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nothing further is required of any divinity student than to attend a single course of lectures! Let us now consider the following picture.
“ Again, I would draw the attention of the reader to the fact, that no test is exacted by the Universities as to the information which the divinity student has acquired from the lectures which he was compelled to attend; so that, inefficient as the system always is with respect to the instruction communicated, it is, in the majority of cases, rendered absolutely useless by this absurd defect. Excellent as the lectures in themselves may be, an attendance at them is, in general, considered by the student in no other light than as a compulsory waste of time: and I fearlessly assert, that not one quarter of the inmates of a crowded lecture-room pay the least attention to the Professor's words.
“ Let us suppose ourselves seated in the divinity lecture-room at Cambridge, in full term; and I will choose what is called by the students, 'a Pearson day,' when some passage is read by the Professor from · Pearson on the Creed;' which book he is obliged to introduce by the foundation of the Professorship, and chapters from which the Arch-deacon has admirably interwoven with his other lectures. I challenge any Cambridge man to deny the truth of the following picture.
“ Immediately around the Professor's chair, and at his private table, are seated a few real divinity students, with the work open before them, and a note-book and pencil in readiness. Further onward, lining the sides of the apartment, and up the two first tiers of the ascending benches, are crowded individuals, a few with volumes of their own, but the major part with dusty folios and quartos, which the Professor has provided for their use, and on many of which the genius of successive ages is displayed in the shape of dogs, horses, imps, and human faces, and all on which the school-boy's pencil loves to dwell. Of the remainder and larger portion of the audience, the majority perhaps hold volumes in their hands; but, alas ! of all sizes, shapes and descriptions, and but very few of them written by Bishop Pearson. History, poetry, novels, travels, occupy the attention of the students; and while not a few of them suppose it a convenient opportunity to prepare for their examinations in Paley's Evidences of Christianity, some individuals of a more frivolous disposition amuse themselves with a song-book or a jest-book, and train themselves for the entertainment of a coming supper-party.”—Letters to the English Public, No. II.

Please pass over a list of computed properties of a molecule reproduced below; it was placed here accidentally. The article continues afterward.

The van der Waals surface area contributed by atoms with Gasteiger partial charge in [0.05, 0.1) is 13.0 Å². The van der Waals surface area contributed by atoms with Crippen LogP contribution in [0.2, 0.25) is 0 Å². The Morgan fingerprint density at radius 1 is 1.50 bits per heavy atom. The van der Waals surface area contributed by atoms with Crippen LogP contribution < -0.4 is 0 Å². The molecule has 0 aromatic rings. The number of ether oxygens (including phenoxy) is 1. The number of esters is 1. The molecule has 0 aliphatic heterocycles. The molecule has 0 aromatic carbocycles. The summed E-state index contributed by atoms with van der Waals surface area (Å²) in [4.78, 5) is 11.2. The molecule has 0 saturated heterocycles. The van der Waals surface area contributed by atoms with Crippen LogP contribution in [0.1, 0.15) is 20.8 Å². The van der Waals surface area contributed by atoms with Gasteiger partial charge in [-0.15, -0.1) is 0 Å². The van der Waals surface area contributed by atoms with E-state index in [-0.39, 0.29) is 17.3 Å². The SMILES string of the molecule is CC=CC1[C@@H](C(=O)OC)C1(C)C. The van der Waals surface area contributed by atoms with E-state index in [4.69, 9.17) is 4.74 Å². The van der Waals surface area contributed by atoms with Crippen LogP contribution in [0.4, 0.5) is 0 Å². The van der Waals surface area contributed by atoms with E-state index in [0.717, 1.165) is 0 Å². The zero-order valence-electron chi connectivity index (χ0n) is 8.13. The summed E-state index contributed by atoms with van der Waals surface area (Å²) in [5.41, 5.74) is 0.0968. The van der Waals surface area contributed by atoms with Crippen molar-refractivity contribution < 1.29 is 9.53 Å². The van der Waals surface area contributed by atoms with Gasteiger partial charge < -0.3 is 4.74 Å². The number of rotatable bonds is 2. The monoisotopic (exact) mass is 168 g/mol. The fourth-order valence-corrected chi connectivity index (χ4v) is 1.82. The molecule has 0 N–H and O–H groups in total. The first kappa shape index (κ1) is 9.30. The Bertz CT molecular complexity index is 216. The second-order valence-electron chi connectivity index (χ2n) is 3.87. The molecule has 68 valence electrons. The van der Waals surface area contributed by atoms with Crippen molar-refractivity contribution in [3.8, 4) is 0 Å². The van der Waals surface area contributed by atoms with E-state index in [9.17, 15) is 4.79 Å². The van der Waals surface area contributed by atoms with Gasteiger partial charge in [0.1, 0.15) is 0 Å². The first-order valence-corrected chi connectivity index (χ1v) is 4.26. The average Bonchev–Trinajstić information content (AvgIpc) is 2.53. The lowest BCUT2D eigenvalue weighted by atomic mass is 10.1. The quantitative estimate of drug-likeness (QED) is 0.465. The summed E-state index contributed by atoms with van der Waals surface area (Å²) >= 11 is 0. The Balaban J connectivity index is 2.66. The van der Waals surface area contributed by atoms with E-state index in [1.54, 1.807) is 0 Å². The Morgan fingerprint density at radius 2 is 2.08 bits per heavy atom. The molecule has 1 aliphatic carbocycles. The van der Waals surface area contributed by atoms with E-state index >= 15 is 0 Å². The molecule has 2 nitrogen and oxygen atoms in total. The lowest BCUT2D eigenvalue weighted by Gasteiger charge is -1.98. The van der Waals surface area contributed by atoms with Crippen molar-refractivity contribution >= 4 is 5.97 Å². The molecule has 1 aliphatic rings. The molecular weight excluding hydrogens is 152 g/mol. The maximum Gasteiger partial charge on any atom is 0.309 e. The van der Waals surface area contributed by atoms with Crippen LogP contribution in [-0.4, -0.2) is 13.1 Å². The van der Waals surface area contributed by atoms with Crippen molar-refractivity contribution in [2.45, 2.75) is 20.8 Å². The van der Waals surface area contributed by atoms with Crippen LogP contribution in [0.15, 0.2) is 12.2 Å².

19. We will not follow the author in his remarks as to the effect of this system upon the Church to which he belongs—and this, not from any want of interest in the subject, but from a feeling of delicacy toward our Protestant brethren. We like not others to interfere with the internal discipline of our own Church—we will not, therefore, interfere with that of our neighbour's. We cannot, however, so easily permit ourselves to pass over the writer's observations concerning the utility of a more
tended theological education to the general student. After introducing a quotation from one of the English Bishops, on the importance of religious knowledge to the layman, he proceeds—
“ Now, it cannot be contended, in Cambridge at least, (and the result also proves the negative with respect to Oxford),* that the present amount of divinity studies which is introduced into the ordinary system of the University, is sufficient to communicate to any of the students this desirable knowledge. An acquaintance with Paley's Evidences of Christianity, or, as has been well observed, with a mere selection from that work, and with one of the four Gospels, or the Acts of the Apostles, is all that the University requires. It is evident, therefore, that the student may proceed to his degree, and still be almost perfectly ignorant of the great truths of religion. Surely, then, at a period when such opportunities of improvement are presented to him-opportunities which the leisure and circumstances of but very few will a second time afford—the University would do well, in augmenting the measure of its requirements, to bring before the student's notice, in a more full and perfect manner, a science which thus deeply concerns the happiness of every individual ; and which will present to him inquiries the most interesting, and the most elevating, of any
the energies of the human mind.”—Letters, &c. No. II. pp. 28, 29.
After pressing the necessity of these pursuits to every individual, from religious considerations, the author proceeds to recommend them as a part of secular education, in the following eloquent strain.